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9 US presidents who hid their health problems to stay in office
9 US presidents who hid their health problems to stay in office

The illness can affect the ability of the president to perform his official duties, but throughout most of the history of the United States, many powerful people of this world have tried to keep their state of health in the strictest confidence, going to various tricks and tricks in order to keep their precious post.

The Founding Fathers foresaw the need for a lineage, and the Constitution states that a vice president becomes acting president if the chosen one dies, resigns, or weakens. But it did not take into account critical details, including the question of who has the right to declare the president unfit for office, when and how the president should return to office, and whether the vice president should remain president until the end of his term, or until a replacement is found.

Much time passed, and only after the assassination of John F. Kennedy did Congress pass the 25th Amendment, establishing clear protocol on what happens if a president or vice president resigns, becomes incapacitated, disabled, or dies.

1. George Washington

George Washington. \ Photo:

The first president to become seriously ill while in power was George Washington. Two months after the first term, Washington underwent surgery to remove the tumor, which left him lying in bed on his right side for six weeks. In his second year in office, he suffered a flu attack that threatened his hearing and vision. It was this incident that prompted the president to write a kind of confession:.

The first popularly elected President of the United States of America. \ Photo:

Diseases raged in America's early cities, and an outbreak of yellow fever in the summer of 1793 prompted George and the government to flee to the countryside. He managed to survive as those who managed to survive diphtheria, tuberculosis, smallpox, malaria, dysentery, sore throat and many other diseases. He eventually died of a throat infection, but after he left office.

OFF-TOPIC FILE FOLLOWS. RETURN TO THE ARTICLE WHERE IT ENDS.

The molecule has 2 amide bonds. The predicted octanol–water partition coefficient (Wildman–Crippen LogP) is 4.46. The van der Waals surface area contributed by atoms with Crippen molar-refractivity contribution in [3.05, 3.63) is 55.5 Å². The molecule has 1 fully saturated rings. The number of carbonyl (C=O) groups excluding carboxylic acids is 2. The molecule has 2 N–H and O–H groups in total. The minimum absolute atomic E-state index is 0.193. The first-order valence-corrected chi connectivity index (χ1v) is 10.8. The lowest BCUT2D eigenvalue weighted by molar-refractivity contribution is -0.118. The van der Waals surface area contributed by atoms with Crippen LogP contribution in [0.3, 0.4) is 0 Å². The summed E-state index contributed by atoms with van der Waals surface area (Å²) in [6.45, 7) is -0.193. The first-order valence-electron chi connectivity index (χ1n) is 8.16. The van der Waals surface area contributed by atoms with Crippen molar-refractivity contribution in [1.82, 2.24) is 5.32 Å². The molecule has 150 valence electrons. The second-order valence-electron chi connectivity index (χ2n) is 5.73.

2. John F. Kennedy

Jacqueline and John F. Kennedy. \ Photo:

Most people envisioned John F. Kennedy as young and energetic. And this was done on purpose. Kennedy actually lived with constant pain, but his ill health was kept a closely guarded secret for fear of harming his political career. He suffered from allergies, stomach problems and chronic back pain, which were exacerbated by his service during World War II and required numerous surgeries. A back injury allegedly occurred in 1937 while he was a student at Harvard, and this initially disqualified him from military service. Before he was wounded, he was also ill. As a child, John suffered from gastrointestinal problems, which were later diagnosed as Addison's disease, an endocrine disorder. By a strange coincidence, one of Addison's symptoms, as well as a symptom of the steroids used to treat him, is hyperpigmentation, which may be responsible for John F. Kennedy's permanent "tan", as many viewers whispered about at every turn after his television debate with Richard Nixon …

John F. Kennedy. \ Photo:

3. William Henry Harrison

William Henry Harrison. \ Photo:

William Henry Harrison became one of the most "short-term" presidents when he died just thirty-four days after taking office from pneumonia, which he contracted on the day of his inauguration. He was the first president to die while in office, which meant there was no precedent for Vice President John Tyler's rise to power.

William Henry Harrison, overwhelmed by ailment. \ Photo:

Although Tyler originally received the title of "Vice President, Acting President" from Congress, he was looking for a more permanent position. Eventually, he moved to the White House and took the oath of office as president, even giving his inaugural speech.

4. Grover Cleveland

Grover Cleveland. \ Photo:

In 1893, Grover Cleveland required surgery to remove a cancerous tumor in his mouth. To avoid media attention, he underwent surgery on a friend's yacht in Long Island Sound. A quarter of the upper palate was completely removed, an implant was inserted and returned to work. The audience knew nothing.

5. Woodrow Wilson

Woodrow Wilson. \ Photo:

Woodrow Wilson nearly died of the 1918 influenza pandemic while negotiating with world leaders at the Paris Peace Talks. During the First World War, the flu claimed the lives of civilians and soldiers. Twenty million people eventually died from this disease worldwide.

Woodrow Wilson in Europe, on matters related to the 1919 Paris Peace Conference. \ Photo: